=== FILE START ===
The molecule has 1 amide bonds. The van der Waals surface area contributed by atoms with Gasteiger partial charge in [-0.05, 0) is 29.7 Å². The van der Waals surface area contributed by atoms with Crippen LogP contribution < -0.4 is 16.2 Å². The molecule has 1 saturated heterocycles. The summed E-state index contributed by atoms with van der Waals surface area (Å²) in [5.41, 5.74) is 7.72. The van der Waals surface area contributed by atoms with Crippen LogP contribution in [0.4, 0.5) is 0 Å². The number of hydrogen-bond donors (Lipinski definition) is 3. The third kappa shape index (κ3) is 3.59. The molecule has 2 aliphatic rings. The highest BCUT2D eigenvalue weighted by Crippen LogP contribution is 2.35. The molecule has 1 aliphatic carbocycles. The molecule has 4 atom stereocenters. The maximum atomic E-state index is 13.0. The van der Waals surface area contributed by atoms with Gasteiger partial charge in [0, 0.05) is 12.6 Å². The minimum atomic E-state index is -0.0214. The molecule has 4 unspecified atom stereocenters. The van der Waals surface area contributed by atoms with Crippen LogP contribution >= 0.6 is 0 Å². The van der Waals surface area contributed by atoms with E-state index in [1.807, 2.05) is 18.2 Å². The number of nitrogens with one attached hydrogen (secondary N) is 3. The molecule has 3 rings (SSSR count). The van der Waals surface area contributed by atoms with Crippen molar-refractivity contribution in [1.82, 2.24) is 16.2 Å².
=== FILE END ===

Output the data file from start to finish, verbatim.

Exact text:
The molecule has 1 amide bonds. The van der Waals surface area contributed by atoms with Gasteiger partial charge in [-0.05, 0) is 29.7 Å². The van der Waals surface area contributed by atoms with Crippen LogP contribution < -0.4 is 16.2 Å². The molecule has 1 saturated heterocycles. The summed E-state index contributed by atoms with van der Waals surface area (Å²) in [5.41, 5.74) is 7.72. The van der Waals surface area contributed by atoms with Crippen LogP contribution in [0.4, 0.5) is 0 Å². The number of hydrogen-bond donors (Lipinski definition) is 3. The third kappa shape index (κ3) is 3.59. The molecule has 2 aliphatic rings. The highest BCUT2D eigenvalue weighted by Crippen LogP contribution is 2.35. The molecule has 1 aliphatic carbocycles. The molecule has 4 atom stereocenters. The maximum atomic E-state index is 13.0. The van der Waals surface area contributed by atoms with Gasteiger partial charge in [0, 0.05) is 12.6 Å². The minimum atomic E-state index is -0.0214. The molecule has 4 unspecified atom stereocenters. The van der Waals surface area contributed by atoms with Crippen LogP contribution >= 0.6 is 0 Å². The van der Waals surface area contributed by atoms with E-state index in [1.807, 2.05) is 18.2 Å². The number of nitrogens with one attached hydrogen (secondary N) is 3. The molecule has 3 rings (SSSR count). The van der Waals surface area contributed by atoms with Crippen molar-refractivity contribution in [1.82, 2.24) is 16.2 Å².